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posted by martyb on Sunday June 12 2016, @10:10PM   Printer-friendly
from the Hooked-on-Profits? dept.

The recent uptick in heroin and opioid addiction along with new laws are making addiction treatment an attractive target for investors:

Every crisis presents an opportunity, as the saying goes. And when it comes to opioid addiction, investors and businesses are seeing a big opportunity in addiction treatment. Places like [Gosnold on Cape Cod] are being gobbled up by private equity companies and publicly-traded chains looking to do what is known in Wall Street jargon as a roll-up play. They take a fragmented industry, buy up the bits and pieces and consolidate them into big, branded companies where they hope to make a profit by streamlining and cutting costs.

One company that advises investors listed 27 transactions in which private equity firms or public companies bought or invested in addiction treatment centers and other so-called behavioral health companies in 2014 and 2015 alone. Acadia Healthcare is one national chain that has been on a shopping spree. In 2010 it had only six facilities, but today it has 587 across the country and in the United Kingdom.

What's driving the growth? The opioid addiction crisis is boosting demand for treatment and two relatively recent laws are making it easier to get insurers to pay for it. The Mental Health Parity Act of 2008 requires insurers to cover mental health care as they would cover physical health care. "Mental health parity was the beginning. We saw a big benefit. And then the Affordable Care Act was very positive for our industry," says Joey Jacobs, Acadia's CEO. He spoke at an investor conference last month.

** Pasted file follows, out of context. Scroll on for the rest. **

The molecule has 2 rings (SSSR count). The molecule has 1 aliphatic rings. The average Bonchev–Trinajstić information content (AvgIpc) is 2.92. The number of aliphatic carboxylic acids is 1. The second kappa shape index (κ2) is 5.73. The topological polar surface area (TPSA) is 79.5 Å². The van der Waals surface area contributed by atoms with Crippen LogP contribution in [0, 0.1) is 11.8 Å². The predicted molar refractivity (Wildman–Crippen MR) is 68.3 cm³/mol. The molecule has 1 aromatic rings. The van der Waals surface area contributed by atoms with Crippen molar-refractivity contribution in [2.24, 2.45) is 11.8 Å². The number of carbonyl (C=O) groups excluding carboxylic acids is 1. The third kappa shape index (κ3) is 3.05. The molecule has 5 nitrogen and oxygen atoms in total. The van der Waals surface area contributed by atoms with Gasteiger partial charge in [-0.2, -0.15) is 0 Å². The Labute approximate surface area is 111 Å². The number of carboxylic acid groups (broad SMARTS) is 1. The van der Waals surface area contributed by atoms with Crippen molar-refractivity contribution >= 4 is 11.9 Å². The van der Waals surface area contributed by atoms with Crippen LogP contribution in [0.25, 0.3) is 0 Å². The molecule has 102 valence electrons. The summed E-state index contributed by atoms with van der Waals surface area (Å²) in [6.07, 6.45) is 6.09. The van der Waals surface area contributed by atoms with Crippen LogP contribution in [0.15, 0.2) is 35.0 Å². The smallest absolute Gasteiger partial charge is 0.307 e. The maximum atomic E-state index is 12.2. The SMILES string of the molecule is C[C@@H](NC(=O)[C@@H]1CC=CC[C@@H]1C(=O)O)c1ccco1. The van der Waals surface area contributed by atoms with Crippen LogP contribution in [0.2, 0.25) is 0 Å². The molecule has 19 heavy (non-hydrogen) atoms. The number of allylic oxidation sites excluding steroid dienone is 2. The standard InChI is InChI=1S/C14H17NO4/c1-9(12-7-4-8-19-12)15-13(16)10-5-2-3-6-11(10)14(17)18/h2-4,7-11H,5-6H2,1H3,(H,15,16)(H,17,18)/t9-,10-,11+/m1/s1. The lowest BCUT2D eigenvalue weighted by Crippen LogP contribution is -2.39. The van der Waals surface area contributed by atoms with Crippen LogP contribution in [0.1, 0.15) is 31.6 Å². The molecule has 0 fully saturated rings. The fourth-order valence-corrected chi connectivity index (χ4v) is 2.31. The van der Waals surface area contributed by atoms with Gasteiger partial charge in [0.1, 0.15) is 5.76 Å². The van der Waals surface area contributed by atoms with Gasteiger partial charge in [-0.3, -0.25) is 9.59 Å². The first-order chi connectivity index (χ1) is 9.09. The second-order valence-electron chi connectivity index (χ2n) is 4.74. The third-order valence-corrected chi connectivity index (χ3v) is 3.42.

Marketplace has an article about how data and new databases are being used to track and prevent addiction. It cites the following report from Health Affairs:

Prescription Drug Monitoring Programs Are Associated With Sustained Reductions In Opioid Prescribing By Physicians (DOI: 10.1377/hlthaff.2015.1673)


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  • (Score: 2) by takyon on Monday June 13 2016, @04:13AM

    by takyon (881) <{takyon} {at} {soylentnews.org}> on Monday June 13 2016, @04:13AM (#359134) Journal

    The way I understand it, addictions to prescription opiates are on the rise, and when you run out of ways to get the prescriptions, you turn to stuff like heroin and fentanyl. Heroin in particular is very cheap compared to the prescription opiates. Heroin has been a schedule I drug since 1970. Fentanyl is only schedule II.

    I don't think there's anything new about heroin, cocaine, etc. being targets of the Drug War. What's new is that a relatively safe and massively overscheduled drug is coming off the list (slowly).

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